We all work in different ways, and how we approach research and writing is no exception. However, there are some basic principles in this process that might help you to avoid losing track of your sources, or inadvertently plagiarise.
In the research phase:
When you refer to a source in your own work, you can either:
Whenever you quote, or paraphrase, another person or source you should:
In order to cite sources correctly, you will need to record the following information, as a minimum, from each source:
An understanding of what is required in a reference for each type of source is important. You can check this information on the 'How to reference' page for your citation style (Harvard/Vancouver)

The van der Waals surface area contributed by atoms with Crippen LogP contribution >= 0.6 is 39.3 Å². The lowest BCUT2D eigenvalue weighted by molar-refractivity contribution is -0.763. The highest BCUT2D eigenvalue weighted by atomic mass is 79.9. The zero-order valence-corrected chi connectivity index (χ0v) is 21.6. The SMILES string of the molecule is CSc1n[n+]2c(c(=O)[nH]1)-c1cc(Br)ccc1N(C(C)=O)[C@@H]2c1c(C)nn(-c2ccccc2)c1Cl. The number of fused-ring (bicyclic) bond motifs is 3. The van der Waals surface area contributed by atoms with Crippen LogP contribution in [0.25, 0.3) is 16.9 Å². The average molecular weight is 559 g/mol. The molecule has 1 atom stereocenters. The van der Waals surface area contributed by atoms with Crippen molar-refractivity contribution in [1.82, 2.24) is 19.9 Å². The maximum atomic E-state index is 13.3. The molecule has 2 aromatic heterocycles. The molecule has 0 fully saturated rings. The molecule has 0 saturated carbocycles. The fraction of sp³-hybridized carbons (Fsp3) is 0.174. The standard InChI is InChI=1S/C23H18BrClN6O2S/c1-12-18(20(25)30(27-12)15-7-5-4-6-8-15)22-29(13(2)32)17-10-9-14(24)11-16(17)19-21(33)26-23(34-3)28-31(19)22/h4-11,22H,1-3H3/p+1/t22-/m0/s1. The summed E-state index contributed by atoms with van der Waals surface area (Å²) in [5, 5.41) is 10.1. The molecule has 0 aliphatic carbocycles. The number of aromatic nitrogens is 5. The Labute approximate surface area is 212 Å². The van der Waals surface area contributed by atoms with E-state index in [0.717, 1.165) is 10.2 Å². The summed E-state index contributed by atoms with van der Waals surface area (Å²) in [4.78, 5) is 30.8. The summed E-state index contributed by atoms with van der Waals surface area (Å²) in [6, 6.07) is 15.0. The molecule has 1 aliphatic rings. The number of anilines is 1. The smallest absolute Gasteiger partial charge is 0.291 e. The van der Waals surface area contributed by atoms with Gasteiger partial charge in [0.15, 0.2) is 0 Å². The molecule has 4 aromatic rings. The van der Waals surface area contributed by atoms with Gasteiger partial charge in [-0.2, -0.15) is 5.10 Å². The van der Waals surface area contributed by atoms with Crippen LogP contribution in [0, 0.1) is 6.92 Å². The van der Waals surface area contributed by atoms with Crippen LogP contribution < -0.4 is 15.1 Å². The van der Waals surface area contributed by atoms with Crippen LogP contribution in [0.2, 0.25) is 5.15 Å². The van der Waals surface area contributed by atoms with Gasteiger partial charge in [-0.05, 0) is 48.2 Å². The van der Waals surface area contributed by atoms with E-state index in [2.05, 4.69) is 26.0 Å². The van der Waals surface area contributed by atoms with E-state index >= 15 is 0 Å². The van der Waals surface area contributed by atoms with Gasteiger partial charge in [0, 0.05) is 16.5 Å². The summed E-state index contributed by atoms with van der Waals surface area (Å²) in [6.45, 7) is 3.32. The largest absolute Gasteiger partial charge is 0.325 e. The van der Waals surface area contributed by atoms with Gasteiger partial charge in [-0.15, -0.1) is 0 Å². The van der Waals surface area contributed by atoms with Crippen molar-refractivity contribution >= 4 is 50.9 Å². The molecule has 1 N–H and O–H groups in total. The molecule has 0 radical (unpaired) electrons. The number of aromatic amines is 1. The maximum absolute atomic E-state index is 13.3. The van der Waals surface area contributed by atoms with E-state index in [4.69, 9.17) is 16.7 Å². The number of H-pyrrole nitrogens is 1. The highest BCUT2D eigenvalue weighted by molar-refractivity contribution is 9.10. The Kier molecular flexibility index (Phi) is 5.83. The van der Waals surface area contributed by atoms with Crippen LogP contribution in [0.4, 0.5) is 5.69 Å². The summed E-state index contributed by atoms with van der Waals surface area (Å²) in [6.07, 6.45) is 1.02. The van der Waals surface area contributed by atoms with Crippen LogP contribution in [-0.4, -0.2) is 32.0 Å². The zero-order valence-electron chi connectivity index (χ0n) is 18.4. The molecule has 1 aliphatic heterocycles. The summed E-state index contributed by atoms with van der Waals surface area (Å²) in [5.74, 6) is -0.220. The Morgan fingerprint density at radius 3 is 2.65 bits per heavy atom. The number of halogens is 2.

UCL uses Turnitin.
Turnitin is a plagiarism detection tool which checks students' work against a large database of sources such as journal articles, websites and other students’ work.
It provides a 'similarity index score' expressed as a percentage, which you can use as a guide for how much of your own text matches other sources. You can check your work in a test version via the Plagiarism and academic writing for students Moodle course.